But syncing is a fundamental challenge, if you don’t have predefined data rules. For example, which system “owns” a particular field and how do the systems talk to each other to ensure quality data is moving effectively from one system to the next? This is both a process and data challenge that needs to be planned and documented. We spend much time establishing the “rules of the data road” to ensure clients’ marketing and sales automation systems are working in synchronicity data-wise.
Q: B2B data degrades so fast. How do you keep the data clean and updated?
We apply rigorous manual management to syndicated data sources. Much of the data that we curate for our clients is acquired in bulk or via APIs, so our processes focus on data exception handling, versus normalization and consolidation. For our data team, this is a daily, weekly, and monthly exercise.
Additionally, since we understand the industry, its structure, and the key relationships, we use our own data hierarchy, frameworks, and fields to ensure data integrity for clients’ marketing and sales systems.
Q: What advice do you give your clients on how to acquire and maintain their data?
My suggestions to clients are two-fold. One: build your own “ideal state” data model. Two: add intelligence to your data to make it actionable. Let me explain. The key for successful data management at scale is knowing your ideal data model. Your model should consider data in three buckets:
- Contact information, like email, address, and direct phone.
- Relationship information, like the corporate hierarchy.
- Profile information, persona-related data like industry segmentation, and buyer profile.
When you build your data dictionary—from source and structure all the way down to the field level—you’ll develop a clear understanding of the gaps and what your data acquisition priorities should be. Also, this ideal data model will inform the way you build your data systems, your cleansing and curation processes, and the approaches you’ll take to data append. Even if the data doesn’t exist in your warehouse today, plan for it.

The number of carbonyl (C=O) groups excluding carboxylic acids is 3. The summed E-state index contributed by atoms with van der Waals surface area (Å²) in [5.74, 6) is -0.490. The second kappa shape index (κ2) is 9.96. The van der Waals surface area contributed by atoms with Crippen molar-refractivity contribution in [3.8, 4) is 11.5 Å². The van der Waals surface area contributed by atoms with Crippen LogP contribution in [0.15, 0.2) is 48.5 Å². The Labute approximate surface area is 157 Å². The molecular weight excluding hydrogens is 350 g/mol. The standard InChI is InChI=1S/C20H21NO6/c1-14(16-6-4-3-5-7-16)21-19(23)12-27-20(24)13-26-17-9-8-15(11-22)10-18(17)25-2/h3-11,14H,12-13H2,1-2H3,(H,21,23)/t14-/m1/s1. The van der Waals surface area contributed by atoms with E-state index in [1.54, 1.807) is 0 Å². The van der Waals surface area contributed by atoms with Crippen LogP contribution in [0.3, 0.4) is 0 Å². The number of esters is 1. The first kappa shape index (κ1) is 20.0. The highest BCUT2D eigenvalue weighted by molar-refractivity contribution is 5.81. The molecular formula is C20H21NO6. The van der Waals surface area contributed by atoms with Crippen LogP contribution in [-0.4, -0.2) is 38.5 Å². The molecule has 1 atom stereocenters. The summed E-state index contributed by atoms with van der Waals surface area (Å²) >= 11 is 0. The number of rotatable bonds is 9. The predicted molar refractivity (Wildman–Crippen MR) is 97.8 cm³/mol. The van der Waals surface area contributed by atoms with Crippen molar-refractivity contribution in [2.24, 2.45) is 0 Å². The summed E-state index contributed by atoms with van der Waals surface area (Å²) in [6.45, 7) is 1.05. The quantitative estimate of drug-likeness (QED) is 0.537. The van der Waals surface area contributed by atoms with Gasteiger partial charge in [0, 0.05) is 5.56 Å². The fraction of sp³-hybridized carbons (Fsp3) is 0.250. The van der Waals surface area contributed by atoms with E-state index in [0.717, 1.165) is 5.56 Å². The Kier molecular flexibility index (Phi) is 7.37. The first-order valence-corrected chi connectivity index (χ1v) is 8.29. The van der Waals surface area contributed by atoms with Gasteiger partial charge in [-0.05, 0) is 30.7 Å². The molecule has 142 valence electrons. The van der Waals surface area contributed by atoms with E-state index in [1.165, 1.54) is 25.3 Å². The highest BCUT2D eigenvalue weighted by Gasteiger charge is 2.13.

Your sales team can be your best data provider, but you need to provide them an easy way to update information, and you need to give them a reason to care. One strategy that we find successful is to provide sales teams with insight and intelligence beyond mere contact information. There are the subjective traits or relationships that influence buying decisions. Examples would be the innovation score discussed above, and current competitor information. By appending these fields, we make the sellers better, smarter, and faster closers. In our world, I’ve seen up to a 25% improvement in deal speed—the number of days from open to won—by adding these fields.
About the Author: Ruth P. Stevens consults on customer acquisition and retention, and teaches marketing at companies and business schools in the U.S. and abroad. Crain’s BtoB magazine named Ruth one of the 100 Most Influential People in Business Marketing. She is the author of Maximizing Lead Generation: The Complete Guide for B2B Marketers, and Trade Show and Event Marketing. Ruth serves as a director of Edmund Optics, Inc., the HIMMS Media Group, and the Business Information Industry Association. Learn more at www.ruthstevens.com.
This article was published on Biznology on May 05, 2016